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The Exquisite Corpse of Ganymede

A Cursory Overview of an Ancient Gender Studies Discourse

Andrew Calimach

This essay examines surviving traces of the Zeus and Ganymede myth and identifies two interwoven discourses on male love in antiquity: one, a tradition integral to a Cretan initiatory rite and its didactic nature evidenced by an analogous and opposite Boeotian cautionary myth; the other, a nucleus of polemic and shifting male love constructions from Minoan times through Late Antiquity. The mythic tradition is discussed as an archetypal key to identifying the ancient pedagogical and erotic functions of male love and the ancients’ evolving attitudes toward such relationships. As the myth and its offshoots, which are presented here in the form of a pastiche evocative of the atmosphere of the tradition, reflect their Classical and modern echoes through Western and Oriental interpretations, a recurring male love ethic and aesthetic is seen to take shape.

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(Para)normalizing Rape Culture

Possession as Rape in Young Adult Paranormal Romance

Annika Herb

paranormal romance, placing the male love interest as the facilitator of any sexual activity. It is only in this space that the protagonist can experience desire and pleasure, yet this is critiqued by the representation of the entanglement of fear and desire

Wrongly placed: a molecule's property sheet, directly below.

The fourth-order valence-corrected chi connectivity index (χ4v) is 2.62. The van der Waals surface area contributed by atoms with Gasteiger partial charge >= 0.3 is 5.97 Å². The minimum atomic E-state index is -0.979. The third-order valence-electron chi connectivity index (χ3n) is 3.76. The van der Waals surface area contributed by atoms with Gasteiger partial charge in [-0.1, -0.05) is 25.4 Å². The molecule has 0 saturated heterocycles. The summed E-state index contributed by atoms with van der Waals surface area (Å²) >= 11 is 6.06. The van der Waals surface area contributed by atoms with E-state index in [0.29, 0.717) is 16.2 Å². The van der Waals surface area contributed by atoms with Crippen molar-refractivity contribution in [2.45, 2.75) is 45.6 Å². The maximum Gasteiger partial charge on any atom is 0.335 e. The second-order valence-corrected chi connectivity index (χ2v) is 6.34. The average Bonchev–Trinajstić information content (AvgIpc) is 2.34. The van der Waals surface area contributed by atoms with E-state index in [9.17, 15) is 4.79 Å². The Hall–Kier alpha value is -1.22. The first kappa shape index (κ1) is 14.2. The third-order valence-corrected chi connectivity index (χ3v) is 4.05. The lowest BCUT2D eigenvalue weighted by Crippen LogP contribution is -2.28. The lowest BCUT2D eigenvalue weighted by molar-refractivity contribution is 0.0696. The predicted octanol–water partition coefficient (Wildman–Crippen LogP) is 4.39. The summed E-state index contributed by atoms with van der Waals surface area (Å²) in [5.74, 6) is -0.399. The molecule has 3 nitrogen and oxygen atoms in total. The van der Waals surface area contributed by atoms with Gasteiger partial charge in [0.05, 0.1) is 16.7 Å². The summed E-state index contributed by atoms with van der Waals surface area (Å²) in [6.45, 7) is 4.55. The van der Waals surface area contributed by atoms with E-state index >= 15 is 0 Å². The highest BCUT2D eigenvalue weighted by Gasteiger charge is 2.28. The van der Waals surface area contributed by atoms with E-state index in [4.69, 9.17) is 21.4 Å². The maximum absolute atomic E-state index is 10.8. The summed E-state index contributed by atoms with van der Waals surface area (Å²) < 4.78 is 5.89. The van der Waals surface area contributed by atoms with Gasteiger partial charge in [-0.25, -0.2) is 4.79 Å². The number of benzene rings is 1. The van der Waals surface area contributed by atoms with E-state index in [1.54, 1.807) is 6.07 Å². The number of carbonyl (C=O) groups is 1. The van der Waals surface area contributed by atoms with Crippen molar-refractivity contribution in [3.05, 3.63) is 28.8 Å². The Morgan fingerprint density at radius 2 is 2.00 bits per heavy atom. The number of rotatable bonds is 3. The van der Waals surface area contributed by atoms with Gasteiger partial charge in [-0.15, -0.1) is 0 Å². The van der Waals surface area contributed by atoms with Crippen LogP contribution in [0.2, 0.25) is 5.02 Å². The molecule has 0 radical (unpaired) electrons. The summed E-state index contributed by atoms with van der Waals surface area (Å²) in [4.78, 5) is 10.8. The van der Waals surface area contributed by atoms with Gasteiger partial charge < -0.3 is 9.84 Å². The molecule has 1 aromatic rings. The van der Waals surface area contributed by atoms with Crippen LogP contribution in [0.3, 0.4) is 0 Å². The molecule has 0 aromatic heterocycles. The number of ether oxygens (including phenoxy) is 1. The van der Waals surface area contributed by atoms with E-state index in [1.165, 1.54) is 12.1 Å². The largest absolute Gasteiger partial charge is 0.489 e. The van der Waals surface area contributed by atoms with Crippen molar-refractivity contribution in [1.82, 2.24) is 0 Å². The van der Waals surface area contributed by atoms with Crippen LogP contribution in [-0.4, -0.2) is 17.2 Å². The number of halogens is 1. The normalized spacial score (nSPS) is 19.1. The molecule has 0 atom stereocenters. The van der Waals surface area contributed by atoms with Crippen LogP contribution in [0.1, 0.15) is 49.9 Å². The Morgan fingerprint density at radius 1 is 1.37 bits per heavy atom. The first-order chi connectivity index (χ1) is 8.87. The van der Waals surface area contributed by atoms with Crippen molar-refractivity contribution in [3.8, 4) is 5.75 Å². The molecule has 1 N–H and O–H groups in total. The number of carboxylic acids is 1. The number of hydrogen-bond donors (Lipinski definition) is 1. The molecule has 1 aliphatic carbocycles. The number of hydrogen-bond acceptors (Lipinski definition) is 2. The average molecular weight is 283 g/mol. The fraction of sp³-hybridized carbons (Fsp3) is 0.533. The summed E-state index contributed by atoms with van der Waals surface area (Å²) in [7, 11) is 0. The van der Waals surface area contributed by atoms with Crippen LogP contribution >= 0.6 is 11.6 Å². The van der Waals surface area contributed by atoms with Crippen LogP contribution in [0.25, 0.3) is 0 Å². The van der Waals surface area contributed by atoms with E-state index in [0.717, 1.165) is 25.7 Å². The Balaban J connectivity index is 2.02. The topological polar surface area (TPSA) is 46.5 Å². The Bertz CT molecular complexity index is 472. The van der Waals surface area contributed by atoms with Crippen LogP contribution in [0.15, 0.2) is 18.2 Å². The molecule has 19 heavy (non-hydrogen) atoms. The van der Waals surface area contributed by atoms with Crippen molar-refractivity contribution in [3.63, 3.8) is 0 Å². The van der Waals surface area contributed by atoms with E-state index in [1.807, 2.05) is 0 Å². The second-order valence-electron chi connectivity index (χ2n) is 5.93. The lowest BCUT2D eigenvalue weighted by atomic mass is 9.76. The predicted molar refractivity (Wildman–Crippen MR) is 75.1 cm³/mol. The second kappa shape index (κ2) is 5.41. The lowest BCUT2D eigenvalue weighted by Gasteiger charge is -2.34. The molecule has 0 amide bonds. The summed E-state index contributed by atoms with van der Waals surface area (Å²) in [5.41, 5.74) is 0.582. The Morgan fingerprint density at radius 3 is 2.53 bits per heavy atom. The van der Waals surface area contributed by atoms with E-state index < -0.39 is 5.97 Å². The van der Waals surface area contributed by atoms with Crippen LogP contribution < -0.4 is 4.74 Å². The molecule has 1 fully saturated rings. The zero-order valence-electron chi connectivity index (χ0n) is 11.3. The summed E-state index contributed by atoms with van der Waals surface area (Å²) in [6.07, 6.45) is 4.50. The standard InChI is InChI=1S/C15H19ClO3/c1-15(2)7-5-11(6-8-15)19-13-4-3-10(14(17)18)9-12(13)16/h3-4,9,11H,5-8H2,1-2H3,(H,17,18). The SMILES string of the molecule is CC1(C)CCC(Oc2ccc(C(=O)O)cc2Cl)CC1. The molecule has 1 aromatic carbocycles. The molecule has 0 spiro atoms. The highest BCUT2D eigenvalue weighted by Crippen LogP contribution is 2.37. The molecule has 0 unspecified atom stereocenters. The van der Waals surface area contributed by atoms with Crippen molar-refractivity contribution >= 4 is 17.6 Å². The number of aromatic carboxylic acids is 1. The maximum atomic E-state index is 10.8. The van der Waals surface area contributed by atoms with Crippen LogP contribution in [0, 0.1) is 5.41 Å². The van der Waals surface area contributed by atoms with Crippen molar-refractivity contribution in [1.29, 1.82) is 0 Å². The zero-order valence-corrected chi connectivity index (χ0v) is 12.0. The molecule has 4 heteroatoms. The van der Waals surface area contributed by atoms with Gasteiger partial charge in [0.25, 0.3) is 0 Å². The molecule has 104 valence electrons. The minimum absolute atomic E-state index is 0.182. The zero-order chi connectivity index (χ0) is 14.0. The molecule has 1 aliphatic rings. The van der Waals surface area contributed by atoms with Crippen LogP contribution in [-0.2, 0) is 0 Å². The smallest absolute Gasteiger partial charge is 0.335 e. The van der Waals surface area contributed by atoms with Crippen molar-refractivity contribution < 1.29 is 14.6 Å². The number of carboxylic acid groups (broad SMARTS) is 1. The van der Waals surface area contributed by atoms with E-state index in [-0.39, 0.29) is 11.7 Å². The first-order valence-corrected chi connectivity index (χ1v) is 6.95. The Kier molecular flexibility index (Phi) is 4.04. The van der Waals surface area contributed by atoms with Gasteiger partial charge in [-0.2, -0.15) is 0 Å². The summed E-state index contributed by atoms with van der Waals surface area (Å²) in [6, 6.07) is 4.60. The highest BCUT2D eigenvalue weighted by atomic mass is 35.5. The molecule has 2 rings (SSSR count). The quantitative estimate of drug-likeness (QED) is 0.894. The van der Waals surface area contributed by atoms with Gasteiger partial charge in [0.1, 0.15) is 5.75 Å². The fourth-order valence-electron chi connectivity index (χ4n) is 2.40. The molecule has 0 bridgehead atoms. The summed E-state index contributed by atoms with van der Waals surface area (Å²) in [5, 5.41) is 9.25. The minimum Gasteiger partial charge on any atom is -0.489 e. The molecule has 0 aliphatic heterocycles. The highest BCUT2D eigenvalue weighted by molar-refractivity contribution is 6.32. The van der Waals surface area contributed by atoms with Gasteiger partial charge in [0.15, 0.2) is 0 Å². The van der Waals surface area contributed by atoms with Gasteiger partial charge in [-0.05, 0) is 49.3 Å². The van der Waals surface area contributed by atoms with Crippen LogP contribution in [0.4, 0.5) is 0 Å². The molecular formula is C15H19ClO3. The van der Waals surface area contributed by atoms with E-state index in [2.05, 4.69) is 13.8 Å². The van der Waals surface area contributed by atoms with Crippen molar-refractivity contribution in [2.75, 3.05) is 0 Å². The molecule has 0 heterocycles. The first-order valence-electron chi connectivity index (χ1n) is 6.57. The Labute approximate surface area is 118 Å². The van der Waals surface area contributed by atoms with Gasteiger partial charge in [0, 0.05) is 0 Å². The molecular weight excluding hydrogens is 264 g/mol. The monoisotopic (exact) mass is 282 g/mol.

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Chung-Hao Ku

pursue males, and being slices, so to speak, of the male, love men throughout their boyhood, and take pleasure in physical contact with men” (1951: 62). To go with Jim’s emphasis of his masculinity, the imagery of manly reunion dispels the association

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“Before the War, Life Was Much Brighter and Happier than Today”

Letters from French War Orphans, 1915–1922

Bethany S. Keenan

from our home.” 48 In describing their loss, the children shared their memories of their fathers’ characters and their awareness of the pain his death had caused their family. Yet fathers were not the only male loved ones taken away from orphans